Database of wind turbines and solar farms, and renewable energy generation in Cornwall
The first windfarm in the country was opened at Delabole in north Cornwall in the early 1990s. Since then, many other wind turbines have been installed, either as individual turbines of varying size, or in collections generally described as windfarms.
In recent years, since about 2010, we have seen solar farms constructed in Cornwall. As the price of solar penels has fallen dramatically over the years, there has been a boom in solar farms in the county.
Capacity and capacity factor
The wind turbines and solar panels generate very low carbon electricity. Generation from wind and solar is clearly not continuous because of the variability of wind and the fact that solar panels will only generate in day-time and with generation greater on sunny days in the middle of the day than on cloudy days, or early in the day, or late in the day when the sun is lower in the sky.
When describing the scale of a renewable project, it is usually stated as installed capacity expressed either in kilowatts (KW) or megawatts (MW). These figures are the instantaneous, maximum power generation (similar to how a car manufacturer may quote the top speed of a particular model of car). In order to calculate the expected energy generated from an installation over a period of time, e.g. a year, it is necessary to know the capacity factor of the installation. A typical capacity factor for a wind turbine is 30% which means that the average power generated over a period of time is 30% of the maximum rate. The energy generated in a year is derived from the formula:
Capacity (in megawatts) x 24 hours x 365 days x capacity factor = energy per year in Megawatt hours
For solar, the capacity factor is 12%. This means that a turbine of 1 MW capacity will, on average, generate two-and-half times as much energy each year as a 1 MW solar farm.
In total, as at end of February 2015, there are approximately 417 wind turbines in Cornwall. I have put these turbines into categories as follows (my categories, not necessarily an industry standard) and calculated the number of turbines in each category.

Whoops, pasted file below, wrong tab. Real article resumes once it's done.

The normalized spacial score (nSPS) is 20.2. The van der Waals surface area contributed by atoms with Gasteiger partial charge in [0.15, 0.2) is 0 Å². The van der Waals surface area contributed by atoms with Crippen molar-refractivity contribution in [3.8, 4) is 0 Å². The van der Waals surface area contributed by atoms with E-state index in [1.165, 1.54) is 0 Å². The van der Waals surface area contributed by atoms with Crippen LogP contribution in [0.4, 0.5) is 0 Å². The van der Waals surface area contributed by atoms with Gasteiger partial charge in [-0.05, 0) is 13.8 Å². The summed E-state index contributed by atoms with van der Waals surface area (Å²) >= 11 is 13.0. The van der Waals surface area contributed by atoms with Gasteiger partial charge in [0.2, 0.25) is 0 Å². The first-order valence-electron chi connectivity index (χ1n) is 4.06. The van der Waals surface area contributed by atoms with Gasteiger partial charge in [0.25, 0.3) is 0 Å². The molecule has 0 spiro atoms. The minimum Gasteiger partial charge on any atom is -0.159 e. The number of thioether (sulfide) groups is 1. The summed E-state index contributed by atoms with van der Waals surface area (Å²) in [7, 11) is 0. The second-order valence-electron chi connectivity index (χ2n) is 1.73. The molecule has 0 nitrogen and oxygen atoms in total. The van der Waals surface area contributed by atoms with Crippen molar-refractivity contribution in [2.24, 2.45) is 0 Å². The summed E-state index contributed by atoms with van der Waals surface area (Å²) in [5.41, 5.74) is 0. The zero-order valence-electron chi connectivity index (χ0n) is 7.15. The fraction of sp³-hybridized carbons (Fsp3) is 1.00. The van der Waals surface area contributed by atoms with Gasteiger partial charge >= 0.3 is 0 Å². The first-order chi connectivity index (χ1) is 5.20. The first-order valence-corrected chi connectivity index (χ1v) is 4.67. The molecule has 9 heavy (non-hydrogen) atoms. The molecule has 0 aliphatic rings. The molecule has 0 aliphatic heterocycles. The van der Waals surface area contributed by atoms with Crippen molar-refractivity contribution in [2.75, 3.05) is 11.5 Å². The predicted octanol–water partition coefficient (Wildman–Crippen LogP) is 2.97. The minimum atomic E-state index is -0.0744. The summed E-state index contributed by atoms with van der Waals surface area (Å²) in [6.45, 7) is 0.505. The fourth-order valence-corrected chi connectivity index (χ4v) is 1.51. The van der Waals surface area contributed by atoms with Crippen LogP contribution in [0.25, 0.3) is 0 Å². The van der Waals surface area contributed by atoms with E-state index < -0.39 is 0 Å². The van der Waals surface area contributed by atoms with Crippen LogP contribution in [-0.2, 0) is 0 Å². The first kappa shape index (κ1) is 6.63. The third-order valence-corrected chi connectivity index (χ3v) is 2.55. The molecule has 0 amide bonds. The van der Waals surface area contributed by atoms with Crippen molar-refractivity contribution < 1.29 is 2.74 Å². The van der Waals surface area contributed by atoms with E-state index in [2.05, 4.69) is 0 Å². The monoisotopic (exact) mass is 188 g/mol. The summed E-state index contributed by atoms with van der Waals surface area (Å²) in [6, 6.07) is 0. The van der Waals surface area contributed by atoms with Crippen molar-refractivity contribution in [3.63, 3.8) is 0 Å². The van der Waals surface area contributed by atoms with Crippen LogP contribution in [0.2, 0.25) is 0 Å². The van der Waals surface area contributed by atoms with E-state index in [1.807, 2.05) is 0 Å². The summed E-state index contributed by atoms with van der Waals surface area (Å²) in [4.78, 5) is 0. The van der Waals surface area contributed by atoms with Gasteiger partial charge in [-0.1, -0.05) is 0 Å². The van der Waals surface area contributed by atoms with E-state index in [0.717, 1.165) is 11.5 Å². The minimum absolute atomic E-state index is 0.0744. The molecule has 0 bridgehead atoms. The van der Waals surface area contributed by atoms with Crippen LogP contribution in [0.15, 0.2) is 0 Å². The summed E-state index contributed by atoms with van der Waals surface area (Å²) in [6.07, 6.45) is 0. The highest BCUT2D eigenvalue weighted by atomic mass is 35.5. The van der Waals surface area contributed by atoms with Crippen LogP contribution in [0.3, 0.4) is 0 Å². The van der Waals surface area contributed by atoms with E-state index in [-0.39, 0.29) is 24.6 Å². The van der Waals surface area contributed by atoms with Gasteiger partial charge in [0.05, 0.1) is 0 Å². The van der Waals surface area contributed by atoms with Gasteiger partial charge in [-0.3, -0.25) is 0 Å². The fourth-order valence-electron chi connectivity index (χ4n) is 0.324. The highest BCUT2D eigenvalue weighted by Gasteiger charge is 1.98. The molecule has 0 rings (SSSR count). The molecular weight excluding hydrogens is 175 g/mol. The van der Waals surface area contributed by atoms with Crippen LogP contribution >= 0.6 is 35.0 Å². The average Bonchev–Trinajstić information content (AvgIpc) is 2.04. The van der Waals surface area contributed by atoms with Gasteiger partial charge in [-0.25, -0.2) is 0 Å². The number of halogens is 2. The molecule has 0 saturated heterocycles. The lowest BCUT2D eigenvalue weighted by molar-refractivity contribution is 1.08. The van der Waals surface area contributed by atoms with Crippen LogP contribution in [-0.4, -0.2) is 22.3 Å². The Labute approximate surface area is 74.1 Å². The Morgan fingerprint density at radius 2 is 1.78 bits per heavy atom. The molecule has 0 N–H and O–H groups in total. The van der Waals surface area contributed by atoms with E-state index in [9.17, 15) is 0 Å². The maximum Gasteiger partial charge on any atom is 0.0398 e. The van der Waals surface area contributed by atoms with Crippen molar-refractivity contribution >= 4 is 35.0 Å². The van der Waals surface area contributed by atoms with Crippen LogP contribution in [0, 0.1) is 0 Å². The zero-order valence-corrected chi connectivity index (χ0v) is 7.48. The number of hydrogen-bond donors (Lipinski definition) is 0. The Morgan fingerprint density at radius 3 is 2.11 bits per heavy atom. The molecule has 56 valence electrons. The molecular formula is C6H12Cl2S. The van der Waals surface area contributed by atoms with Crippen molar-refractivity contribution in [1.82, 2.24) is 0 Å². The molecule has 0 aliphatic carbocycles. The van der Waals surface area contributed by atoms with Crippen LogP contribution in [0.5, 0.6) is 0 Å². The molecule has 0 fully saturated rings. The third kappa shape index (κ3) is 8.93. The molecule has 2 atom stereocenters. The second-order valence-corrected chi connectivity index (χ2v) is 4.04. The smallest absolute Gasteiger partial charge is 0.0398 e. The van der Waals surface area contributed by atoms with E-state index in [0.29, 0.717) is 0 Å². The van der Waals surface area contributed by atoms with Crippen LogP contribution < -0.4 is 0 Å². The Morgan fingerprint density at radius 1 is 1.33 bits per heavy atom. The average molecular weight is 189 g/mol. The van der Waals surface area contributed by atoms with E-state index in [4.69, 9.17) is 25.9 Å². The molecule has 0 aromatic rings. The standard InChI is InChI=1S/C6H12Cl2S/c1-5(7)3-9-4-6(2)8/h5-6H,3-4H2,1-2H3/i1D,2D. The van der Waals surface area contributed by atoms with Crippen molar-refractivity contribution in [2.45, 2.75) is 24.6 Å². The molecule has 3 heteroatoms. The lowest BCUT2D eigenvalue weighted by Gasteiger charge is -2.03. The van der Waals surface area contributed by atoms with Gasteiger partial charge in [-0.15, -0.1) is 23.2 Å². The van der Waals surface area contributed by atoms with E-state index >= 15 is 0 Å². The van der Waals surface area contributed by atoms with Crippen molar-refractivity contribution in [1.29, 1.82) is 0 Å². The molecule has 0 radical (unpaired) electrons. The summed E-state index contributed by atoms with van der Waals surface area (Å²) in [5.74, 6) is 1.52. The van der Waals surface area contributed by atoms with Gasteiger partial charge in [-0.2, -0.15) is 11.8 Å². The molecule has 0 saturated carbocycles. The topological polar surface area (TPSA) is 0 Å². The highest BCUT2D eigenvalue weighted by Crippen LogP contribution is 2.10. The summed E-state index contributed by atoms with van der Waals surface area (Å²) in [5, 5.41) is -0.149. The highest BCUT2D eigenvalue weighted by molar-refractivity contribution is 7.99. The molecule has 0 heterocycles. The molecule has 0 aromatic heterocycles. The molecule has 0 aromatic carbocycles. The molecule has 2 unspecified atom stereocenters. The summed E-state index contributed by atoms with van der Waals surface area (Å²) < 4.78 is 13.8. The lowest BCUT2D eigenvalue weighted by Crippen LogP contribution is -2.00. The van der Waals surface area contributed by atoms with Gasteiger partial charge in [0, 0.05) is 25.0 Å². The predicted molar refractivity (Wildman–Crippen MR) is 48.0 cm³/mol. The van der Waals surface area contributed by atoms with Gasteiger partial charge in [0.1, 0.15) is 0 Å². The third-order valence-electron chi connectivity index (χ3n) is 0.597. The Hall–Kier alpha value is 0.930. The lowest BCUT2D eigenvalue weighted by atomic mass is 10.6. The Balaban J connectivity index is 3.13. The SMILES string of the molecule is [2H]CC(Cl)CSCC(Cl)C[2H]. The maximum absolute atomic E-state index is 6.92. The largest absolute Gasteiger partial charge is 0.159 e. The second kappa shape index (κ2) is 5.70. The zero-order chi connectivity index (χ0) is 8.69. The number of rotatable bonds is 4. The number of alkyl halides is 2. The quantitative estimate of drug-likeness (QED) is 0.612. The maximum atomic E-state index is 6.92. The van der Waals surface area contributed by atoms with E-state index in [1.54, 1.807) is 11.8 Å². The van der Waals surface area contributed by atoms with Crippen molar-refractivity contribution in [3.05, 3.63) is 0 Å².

Turbines on wind farms (2 or more large turbines) varying in size between 280 KW and 2.5 MW. 13 wind farms, 85 turbines in total.
Individual large turbines over 500 KW capacity: 3 turbines
Industrial scale turbines typically 500 KW capacity, e.g. turbines such as the one at Melbur blockworks on the road from Grampound Road to Fraddon: 25 of this size of turbine
Large farm turbines, in the range of 150 to 400 KW: 14 of this size
Typical farm turbines, of 50-100 KW capacity, e.g. on Grampound Hill, on Grogarth Farm Tregony, or on Treworgans Farm Ladock: 111 of this size
Small farm turbines of 20-40 KW capacity: 82 of these
Micro turbines, of less than 20 KW capacity: 120 of these
Solar farms typically cover an area from 5-20 hectares and with a capacity of 2-10 MW (a few are larger than this range). As at end of February 2015, there were 51 operational solar farms with another 12 under construction.
Total renewable generation
It has been suggested that, as a result of the expansion in renewable installations in Cornwall over the last few years, Cornwall is now a net exporter of electricity. The situation is that, in the middle of sunny summer days, with all solar farms producing power at, or close to, their maximum capacities, the generation is in excess of the demand for electricity at that time and, as a result, some power will flow back up the grid out of Cornwall. However, over the day as a whole, and over the year as a whole, the predominant flow is from the National Grid into Cornwall. Over a year as a whole, Cornwall's wind turbines and solar farms can generate approximately 21% of Cornwall's electricity demand. When the latest solar farms under construction come online, that percentage will rise to about 25%. So we are still a very long way from being self sufficient in electricity generation.
The tables below show the information on all wind turbines and all solar farms in Cornwall including the calculation of total renewable generation.